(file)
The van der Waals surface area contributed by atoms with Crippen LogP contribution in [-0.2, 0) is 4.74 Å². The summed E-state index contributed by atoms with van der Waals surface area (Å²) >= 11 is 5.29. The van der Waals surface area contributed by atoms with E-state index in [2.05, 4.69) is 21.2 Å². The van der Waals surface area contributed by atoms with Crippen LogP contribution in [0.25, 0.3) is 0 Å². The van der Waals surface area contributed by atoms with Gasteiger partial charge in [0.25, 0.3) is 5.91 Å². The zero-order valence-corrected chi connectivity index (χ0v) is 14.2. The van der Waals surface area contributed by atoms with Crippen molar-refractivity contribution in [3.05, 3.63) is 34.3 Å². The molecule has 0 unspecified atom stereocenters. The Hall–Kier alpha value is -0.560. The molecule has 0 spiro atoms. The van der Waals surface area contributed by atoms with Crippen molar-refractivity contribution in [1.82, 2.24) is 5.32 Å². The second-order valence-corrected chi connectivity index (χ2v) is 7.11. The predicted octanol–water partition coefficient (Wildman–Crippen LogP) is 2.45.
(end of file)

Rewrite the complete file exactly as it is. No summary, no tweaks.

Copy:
The van der Waals surface area contributed by atoms with Crippen LogP contribution in [-0.2, 0) is 4.74 Å². The summed E-state index contributed by atoms with van der Waals surface area (Å²) >= 11 is 5.29. The van der Waals surface area contributed by atoms with E-state index in [2.05, 4.69) is 21.2 Å². The van der Waals surface area contributed by atoms with Crippen LogP contribution in [0.25, 0.3) is 0 Å². The van der Waals surface area contributed by atoms with Gasteiger partial charge in [0.25, 0.3) is 5.91 Å². The zero-order valence-corrected chi connectivity index (χ0v) is 14.2. The van der Waals surface area contributed by atoms with Crippen molar-refractivity contribution in [3.05, 3.63) is 34.3 Å². The molecule has 0 unspecified atom stereocenters. The Hall–Kier alpha value is -0.560. The molecule has 0 spiro atoms. The van der Waals surface area contributed by atoms with Crippen molar-refractivity contribution in [1.82, 2.24) is 5.32 Å². The second-order valence-corrected chi connectivity index (χ2v) is 7.11. The predicted octanol–water partition coefficient (Wildman–Crippen LogP) is 2.45.